June 22, 2024

Pastor accused of $3.2M crypto scam says he ‘misheard God’

A Colorado-based online pastor, who prosecutors allege sold $3.2 million in fraudulent crypto to parishioners, claims that although God told him to do it, there might have been a misunderstanding.

“Either I misheard God, and every one of you who prayed and came in … Or two, God is still not done with this project,” said Eligio “Eli” Regalado in a video message after Colorado Securities Commissioner Tung Chan filed a fraud complaint last week.

But as far as Chan is concerned, they are indeed done. In the civil action filed in Denver District Court, state financial regulators allege that Regalado and his wife, Kaitlyn Regalado, “created, marketed and sold a cryptocurrency, known as INDXcoin, to members of the Christian community.”

They did so under the auspices of the newly created Kingdom Wealth Exchange for the express purpose of offering INDXcoin.

From June 2022 to April 2023, the Regalados allegedly convinced more than 300 people to invest a total of nearly $3.2 million, telling Christian communities in Denver that God had promised to make them wealthy if they invested.

Even after a third-party auditor deemed the coin’s code “unsafe, unsecure and riddled with serious technical problems,” the couple “continued to promote the INDXcoin as a low-risk, high-profit investment,” the securities commission said.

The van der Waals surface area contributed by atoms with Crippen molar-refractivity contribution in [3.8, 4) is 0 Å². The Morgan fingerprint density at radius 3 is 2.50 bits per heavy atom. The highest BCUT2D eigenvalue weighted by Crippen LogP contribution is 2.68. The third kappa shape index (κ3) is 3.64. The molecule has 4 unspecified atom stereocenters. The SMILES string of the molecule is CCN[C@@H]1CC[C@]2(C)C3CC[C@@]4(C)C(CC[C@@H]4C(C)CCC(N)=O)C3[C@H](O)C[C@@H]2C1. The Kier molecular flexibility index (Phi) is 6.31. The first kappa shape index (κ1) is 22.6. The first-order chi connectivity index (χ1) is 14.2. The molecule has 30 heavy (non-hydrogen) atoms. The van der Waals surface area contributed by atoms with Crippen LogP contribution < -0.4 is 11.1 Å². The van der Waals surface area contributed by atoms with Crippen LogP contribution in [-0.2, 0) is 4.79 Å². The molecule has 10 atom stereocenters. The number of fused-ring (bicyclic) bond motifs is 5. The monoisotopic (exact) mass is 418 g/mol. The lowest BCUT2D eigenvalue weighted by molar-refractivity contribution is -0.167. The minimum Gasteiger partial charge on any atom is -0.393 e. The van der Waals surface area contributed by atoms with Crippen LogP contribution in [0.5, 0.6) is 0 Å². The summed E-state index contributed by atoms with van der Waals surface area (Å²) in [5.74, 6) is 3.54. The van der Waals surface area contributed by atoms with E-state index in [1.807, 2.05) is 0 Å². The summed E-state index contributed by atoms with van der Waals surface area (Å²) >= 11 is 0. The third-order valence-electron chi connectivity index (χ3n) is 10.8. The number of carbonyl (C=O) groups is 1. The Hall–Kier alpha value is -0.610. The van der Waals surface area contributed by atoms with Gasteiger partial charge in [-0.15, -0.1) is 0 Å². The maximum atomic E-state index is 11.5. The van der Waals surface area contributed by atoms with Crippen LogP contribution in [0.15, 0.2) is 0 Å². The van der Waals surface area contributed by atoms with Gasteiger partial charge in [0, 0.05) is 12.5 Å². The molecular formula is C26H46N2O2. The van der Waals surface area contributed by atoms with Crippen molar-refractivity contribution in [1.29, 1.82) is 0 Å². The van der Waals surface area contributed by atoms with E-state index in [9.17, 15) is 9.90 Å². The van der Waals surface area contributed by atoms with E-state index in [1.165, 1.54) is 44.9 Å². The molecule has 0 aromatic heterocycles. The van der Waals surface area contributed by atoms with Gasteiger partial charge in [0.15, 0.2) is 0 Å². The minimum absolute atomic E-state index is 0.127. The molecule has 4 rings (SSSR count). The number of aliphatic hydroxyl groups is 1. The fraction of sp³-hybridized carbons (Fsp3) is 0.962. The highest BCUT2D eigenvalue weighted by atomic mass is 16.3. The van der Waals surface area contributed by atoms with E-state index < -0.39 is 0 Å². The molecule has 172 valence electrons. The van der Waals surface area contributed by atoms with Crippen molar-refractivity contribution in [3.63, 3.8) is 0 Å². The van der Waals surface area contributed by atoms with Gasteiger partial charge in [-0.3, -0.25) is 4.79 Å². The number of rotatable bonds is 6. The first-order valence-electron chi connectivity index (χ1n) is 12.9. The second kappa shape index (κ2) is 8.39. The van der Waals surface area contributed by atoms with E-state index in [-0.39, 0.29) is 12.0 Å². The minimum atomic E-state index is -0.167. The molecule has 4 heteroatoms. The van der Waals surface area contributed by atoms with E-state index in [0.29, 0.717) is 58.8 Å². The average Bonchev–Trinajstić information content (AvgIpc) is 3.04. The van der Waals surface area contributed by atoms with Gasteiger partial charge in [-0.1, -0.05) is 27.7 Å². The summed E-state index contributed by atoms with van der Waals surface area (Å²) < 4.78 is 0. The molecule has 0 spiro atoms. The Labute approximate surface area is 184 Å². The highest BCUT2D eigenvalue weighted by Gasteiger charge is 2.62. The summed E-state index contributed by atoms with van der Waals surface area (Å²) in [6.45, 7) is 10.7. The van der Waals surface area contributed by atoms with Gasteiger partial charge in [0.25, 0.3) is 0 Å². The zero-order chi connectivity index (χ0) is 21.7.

In truth, INDXcoin was “practically worthless” in addition to being illiquid. Investors lost millions as the couple used their ill-gotten proceeds “to support their lavish lifestyle,” prosecutors claim.

Regalado admitted to creating the crypto, as per God’s instructions, even though he and his better half had no idea how to manage cryptocurrency.

“The charges are that Kate and I pocketed $1.3 million, and I just want to come out and say those charges are true,” Regalado said. “But out of that $1.3 million, half a million went to the IRS, and a few hundred thousand went to a home remodel that the Lord told us to do.”

Somewhere in there, technical failings prevented the investors who bought INDXcoin from converting it to cash. It was all a big misunderstanding, Regalado explained.

“The Lord said: I want you to build this,” he added, kinda sorta taking responsibility for his actions but largely throwing God under the bus. “We took God at his word and sold a cryptocurrency with no clear exit.”

Chan said the deeds were all too human.

“We allege that Mr. Regalado took advantage of the trust and faith of his own Christian community and that he peddled outlandish promises of wealth to them when he sold them essentially worthless cryptocurrencies,” Chan said in a statement. “New coins and new exchanges are easy to create with open source code. We want to remind consumers to be very skeptical.”

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